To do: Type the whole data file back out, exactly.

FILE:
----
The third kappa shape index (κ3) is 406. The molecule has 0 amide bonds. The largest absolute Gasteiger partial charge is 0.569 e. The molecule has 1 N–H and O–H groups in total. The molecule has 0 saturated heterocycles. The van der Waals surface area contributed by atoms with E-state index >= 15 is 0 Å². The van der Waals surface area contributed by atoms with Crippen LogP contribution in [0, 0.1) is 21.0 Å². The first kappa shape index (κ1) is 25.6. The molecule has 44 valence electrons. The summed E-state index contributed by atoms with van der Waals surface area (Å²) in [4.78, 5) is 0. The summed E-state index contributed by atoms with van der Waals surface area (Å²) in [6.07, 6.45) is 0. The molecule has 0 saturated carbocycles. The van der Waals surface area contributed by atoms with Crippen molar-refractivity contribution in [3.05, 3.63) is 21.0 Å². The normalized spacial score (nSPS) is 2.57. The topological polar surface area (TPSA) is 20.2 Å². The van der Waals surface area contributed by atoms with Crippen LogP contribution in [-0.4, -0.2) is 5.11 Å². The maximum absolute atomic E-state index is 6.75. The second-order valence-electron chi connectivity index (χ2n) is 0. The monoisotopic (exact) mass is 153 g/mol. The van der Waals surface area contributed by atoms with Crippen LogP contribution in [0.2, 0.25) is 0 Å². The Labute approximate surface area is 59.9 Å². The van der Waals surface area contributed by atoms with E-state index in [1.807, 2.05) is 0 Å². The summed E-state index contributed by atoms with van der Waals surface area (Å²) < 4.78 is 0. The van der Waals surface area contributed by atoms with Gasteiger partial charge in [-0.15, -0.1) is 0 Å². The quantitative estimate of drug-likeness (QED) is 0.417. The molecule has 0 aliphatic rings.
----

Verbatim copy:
The third kappa shape index (κ3) is 406. The molecule has 0 amide bonds. The largest absolute Gasteiger partial charge is 0.569 e. The molecule has 1 N–H and O–H groups in total. The molecule has 0 saturated heterocycles. The van der Waals surface area contributed by atoms with E-state index >= 15 is 0 Å². The van der Waals surface area contributed by atoms with Crippen LogP contribution in [0, 0.1) is 21.0 Å². The first kappa shape index (κ1) is 25.6. The molecule has 44 valence electrons. The summed E-state index contributed by atoms with van der Waals surface area (Å²) in [4.78, 5) is 0. The summed E-state index contributed by atoms with van der Waals surface area (Å²) in [6.07, 6.45) is 0. The molecule has 0 saturated carbocycles. The van der Waals surface area contributed by atoms with Crippen molar-refractivity contribution in [3.05, 3.63) is 21.0 Å². The normalized spacial score (nSPS) is 2.57. The topological polar surface area (TPSA) is 20.2 Å². The van der Waals surface area contributed by atoms with Crippen LogP contribution in [-0.4, -0.2) is 5.11 Å². The maximum absolute atomic E-state index is 6.75. The second-order valence-electron chi connectivity index (χ2n) is 0. The monoisotopic (exact) mass is 153 g/mol. The van der Waals surface area contributed by atoms with Crippen LogP contribution in [0.2, 0.25) is 0 Å². The Labute approximate surface area is 59.9 Å². The van der Waals surface area contributed by atoms with E-state index in [1.807, 2.05) is 0 Å². The summed E-state index contributed by atoms with van der Waals surface area (Å²) < 4.78 is 0. The van der Waals surface area contributed by atoms with Gasteiger partial charge in [-0.15, -0.1) is 0 Å². The quantitative estimate of drug-likeness (QED) is 0.417. The molecule has 0 aliphatic rings.